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Gaza, Israel, and Jesus' Disciples

Listen to our podcast with Fr. Kamal on Apple or Spotify.

I recently had a conversation with the Rev. Dr. Kamal Farah. He has been a dear friend and mentor of mine over the years. Father Kamal is a Palestinian Anglican priest who lives in Nazareth, the hometown of Jesus. In our podcast with him, he talked about the stark reality of life in Israel right now.

Prices continue to climb in all aspects of life, while tourism—one of the top jobs in the country—is almost nonexistent these days. Bus drivers, who are usually hauling religious pilgrims around the Holy Land year-round, are now considering selling their buses just to pay their bills. When the pilgrims will return is still uncertain, but there is no hope without a ceasefire first. Financial stress is a major part of everyone's life, and hard decisions are being made by families and individuals that could affect them for years to come.

Schools and hospitals run by the Church continue to play a vital role in and around Nazareth. Even so, there is instability in the system, as Fr. Kamal described it. Sometimes schools are closed by the government for seemingly no reason, which obviously affects children and their families. Interestingly, large portions of the student body in these Christian schools are Muslims. Like the schools that serve more than just Christians, church-run hospitals are also open to anyone. This a great testament to the Church’s witness in that area. As in so many parts of the world, the Church is inextricably linked to education and healthcare. That Muslims and Jews may encounter one another in the waiting room of a Christian hospital is a beautiful irony that this world needs to be reminded of.

And so, Christians play a vital role as bridge builders through these creative avenues within society. But with continued conflicts in Gaza and the Lebanese border, compounded by rising prices across the economy, and constant disruptions in the education system, you can understand the immense pressure felt by those far from the the frontlines. All are paying a toll, and peace is not cheap.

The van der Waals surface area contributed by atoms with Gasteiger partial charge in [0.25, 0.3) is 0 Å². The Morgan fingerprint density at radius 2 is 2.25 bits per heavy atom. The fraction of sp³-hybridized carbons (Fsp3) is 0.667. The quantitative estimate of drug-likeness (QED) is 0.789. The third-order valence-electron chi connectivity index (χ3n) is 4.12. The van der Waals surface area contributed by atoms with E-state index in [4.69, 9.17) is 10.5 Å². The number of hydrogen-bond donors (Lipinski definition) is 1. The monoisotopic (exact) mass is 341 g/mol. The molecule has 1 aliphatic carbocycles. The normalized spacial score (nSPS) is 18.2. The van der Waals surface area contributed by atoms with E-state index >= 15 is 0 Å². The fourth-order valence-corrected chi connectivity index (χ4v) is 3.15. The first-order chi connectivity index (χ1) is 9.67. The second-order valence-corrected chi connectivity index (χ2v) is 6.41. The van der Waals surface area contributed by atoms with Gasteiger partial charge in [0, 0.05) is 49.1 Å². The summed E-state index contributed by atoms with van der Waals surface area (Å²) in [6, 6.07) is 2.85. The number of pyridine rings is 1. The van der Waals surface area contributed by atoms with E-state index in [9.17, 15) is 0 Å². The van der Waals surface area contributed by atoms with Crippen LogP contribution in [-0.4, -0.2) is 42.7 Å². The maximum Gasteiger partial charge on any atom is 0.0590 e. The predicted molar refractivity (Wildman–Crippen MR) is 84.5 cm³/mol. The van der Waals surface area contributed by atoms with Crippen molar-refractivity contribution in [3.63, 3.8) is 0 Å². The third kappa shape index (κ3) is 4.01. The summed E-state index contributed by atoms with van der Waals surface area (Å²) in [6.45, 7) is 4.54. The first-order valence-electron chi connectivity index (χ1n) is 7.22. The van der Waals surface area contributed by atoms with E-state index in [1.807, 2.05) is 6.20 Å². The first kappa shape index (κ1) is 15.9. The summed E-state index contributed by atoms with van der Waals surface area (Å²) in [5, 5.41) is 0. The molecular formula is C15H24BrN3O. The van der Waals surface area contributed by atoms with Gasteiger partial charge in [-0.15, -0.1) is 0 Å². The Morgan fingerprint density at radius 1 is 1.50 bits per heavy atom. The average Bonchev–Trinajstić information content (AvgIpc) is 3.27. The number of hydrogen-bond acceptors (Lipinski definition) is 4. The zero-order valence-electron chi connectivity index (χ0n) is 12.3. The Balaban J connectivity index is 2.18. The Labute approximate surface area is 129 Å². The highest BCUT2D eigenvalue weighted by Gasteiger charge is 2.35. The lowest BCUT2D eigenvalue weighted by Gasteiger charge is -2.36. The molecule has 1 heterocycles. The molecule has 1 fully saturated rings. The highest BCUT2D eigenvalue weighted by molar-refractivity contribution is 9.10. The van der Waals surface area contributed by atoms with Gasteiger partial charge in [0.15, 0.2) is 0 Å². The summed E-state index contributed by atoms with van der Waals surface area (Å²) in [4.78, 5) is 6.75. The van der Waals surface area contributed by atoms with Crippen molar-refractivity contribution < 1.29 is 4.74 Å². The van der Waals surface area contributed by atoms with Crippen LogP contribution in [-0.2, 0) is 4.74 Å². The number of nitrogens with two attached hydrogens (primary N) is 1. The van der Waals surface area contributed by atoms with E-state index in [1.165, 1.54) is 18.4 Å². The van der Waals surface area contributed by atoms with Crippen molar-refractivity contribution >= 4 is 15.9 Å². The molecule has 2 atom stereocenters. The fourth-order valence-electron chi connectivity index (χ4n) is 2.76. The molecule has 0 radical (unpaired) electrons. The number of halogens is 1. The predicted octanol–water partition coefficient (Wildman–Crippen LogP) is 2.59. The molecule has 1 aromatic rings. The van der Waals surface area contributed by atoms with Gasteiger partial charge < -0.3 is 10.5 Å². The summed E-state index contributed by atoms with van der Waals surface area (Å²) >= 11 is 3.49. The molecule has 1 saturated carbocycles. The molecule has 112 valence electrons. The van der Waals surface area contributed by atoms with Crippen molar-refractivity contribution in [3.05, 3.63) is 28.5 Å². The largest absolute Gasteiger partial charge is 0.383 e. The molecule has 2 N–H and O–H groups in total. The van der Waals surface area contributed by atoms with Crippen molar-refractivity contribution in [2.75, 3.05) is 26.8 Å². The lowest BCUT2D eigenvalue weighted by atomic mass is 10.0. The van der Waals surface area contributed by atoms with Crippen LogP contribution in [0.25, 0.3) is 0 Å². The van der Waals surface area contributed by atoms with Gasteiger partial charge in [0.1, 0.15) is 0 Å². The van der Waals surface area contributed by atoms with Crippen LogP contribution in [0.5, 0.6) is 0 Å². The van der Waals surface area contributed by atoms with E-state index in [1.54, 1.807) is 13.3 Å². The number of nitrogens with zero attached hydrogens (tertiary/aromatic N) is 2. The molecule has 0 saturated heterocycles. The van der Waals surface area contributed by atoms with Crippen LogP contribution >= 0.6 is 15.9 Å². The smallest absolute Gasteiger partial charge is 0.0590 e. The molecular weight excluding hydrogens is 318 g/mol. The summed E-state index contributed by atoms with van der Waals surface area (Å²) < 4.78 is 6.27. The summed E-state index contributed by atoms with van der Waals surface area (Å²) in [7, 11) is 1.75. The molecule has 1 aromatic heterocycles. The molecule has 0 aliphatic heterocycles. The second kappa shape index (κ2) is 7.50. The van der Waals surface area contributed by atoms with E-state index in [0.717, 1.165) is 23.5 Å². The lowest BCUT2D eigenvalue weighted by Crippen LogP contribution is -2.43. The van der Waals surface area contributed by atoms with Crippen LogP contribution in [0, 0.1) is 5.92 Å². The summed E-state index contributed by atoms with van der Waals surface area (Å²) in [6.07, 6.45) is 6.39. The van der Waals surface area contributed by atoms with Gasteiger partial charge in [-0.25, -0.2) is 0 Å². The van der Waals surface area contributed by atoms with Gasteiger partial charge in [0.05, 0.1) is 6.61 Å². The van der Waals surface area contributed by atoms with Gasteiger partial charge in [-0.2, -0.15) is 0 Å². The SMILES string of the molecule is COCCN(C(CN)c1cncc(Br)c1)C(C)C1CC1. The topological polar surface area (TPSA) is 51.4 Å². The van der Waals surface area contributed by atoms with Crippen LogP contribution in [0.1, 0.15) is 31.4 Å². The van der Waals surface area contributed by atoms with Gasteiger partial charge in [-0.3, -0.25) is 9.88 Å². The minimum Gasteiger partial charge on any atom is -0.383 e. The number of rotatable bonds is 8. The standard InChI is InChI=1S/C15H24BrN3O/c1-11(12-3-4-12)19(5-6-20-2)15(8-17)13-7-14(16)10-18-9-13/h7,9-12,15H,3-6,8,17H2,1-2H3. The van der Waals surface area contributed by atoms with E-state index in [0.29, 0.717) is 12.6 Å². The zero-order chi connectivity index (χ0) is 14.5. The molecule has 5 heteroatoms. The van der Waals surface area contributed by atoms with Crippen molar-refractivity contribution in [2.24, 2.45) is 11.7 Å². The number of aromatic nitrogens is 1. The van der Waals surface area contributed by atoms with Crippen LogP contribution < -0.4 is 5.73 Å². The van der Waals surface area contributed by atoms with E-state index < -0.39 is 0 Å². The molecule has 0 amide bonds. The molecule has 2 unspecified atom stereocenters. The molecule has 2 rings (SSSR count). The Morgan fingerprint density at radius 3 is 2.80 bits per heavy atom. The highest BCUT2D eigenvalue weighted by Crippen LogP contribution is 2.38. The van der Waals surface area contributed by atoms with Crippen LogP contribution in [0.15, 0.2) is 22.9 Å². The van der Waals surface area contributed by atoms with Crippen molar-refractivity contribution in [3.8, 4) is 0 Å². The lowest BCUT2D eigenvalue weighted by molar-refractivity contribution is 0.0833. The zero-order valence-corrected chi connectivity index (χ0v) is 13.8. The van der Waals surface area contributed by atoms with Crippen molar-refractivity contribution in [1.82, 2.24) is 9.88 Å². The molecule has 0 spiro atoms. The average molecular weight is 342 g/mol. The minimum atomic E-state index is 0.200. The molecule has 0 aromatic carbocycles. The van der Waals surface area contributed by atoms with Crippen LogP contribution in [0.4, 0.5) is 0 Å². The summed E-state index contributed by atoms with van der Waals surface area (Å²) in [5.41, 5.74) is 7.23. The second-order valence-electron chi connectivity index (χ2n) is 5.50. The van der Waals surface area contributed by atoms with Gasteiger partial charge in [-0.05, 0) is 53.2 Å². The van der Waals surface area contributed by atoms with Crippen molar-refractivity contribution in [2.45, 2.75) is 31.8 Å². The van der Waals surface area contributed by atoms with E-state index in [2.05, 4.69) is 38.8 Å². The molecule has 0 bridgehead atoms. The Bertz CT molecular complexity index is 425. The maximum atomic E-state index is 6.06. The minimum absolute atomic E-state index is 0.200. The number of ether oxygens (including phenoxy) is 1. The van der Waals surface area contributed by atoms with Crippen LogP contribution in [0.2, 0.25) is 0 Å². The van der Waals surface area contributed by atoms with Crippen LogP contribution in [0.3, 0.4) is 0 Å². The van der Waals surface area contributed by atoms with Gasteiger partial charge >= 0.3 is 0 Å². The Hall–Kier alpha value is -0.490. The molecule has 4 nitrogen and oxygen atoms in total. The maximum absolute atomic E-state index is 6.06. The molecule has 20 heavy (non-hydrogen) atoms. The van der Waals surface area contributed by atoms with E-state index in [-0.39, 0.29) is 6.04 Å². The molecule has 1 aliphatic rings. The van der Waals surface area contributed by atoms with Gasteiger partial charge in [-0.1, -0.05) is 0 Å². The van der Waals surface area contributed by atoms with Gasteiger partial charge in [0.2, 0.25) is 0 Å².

This conversation with Fr. Kamal reminded me that regional conflict affects so many communities that aren’t regularly covered on the nightly news. Nazareth is a unique case study because it is home to all three faiths, and so neighbors must navigate these things together. That’s definitely not something I’ve seen on the news.

As our conversation continued, I wondered what a Christian’s role amid the conflict is. Which side do you choose? The clashes we’ve seen between protestors and counter-protestors over the past few weeks on college campuses make you categorize between good and evil, genocide or tyranny, hostages or liberation. Where does a Christian stand? How do you be faithful in such a fraught situation?

It is a heartbreaking situation. Devastating for the Jewish people. Near famine for the Gazans. There is a reason this topic is so divisive.

But Fr. Kamal reminded me of what he says to his Jewish and Muslim friends. In his gentle and loving way, he will say something along the lines of, “As long as Jews and Muslims say, ‘God gave me this land,’ there will be no peace. It is only when these groups can recognize that it is God’s land then there is a way for peace.” He points to Jesus being baptized in the Jordan River as a sign that Christians claim to be members of a people without land or borders. Just as that river was a sign for ancient Israel that they were entering the land promised to them, when Christians are baptized, they are inheritors not of land but of a kingdom that knows no boundaries. “Neither Jew nor Greek, slave nor free, male or female, for you are all one in Christ Jesus” (Galatians 3:28).

Fr. Kamal practices what he preaches and is a great model for all Christians who are trying to discern where to be on this important issue. Fr. Kamal is right in the middle, in and among people. Through years of building trusted relationships, he is an icon of the Prince of Peace to those in his community—and the world. He is living what I am simply typing. It’s much easier to do the latter than the former.

What if Christians were in the gap between the protestors and counter-protestors? Instead of barricades separating the two groups, what if Jesus’ disciples filled in no man’s land? Instead of separating people from each other, could we be the bridge that brings people together? That would require living in the tension of the two; listening to what is being said, weeping with those who mourn, and strengthening the fainthearted. All in the name of the Lamb who was slain for the world.

The Christian response may not be to pick the right side, but to be in and among this sinful and broken world that longs for wrongs to be made right, for tears to be wiped away, and for hills and valleys to be made low so that the King of righteousness may appear.

Who is this King of glory? The Lord strong and mighty, the Lord mighty in battle.

Lift up your heads, O ye gates; even lift them up, ye everlasting doors; and the King of glory shall come in.

Who is this King of glory? The Lord of hosts, he is the King of glory. 

-Psalm 24:8-10, KJV





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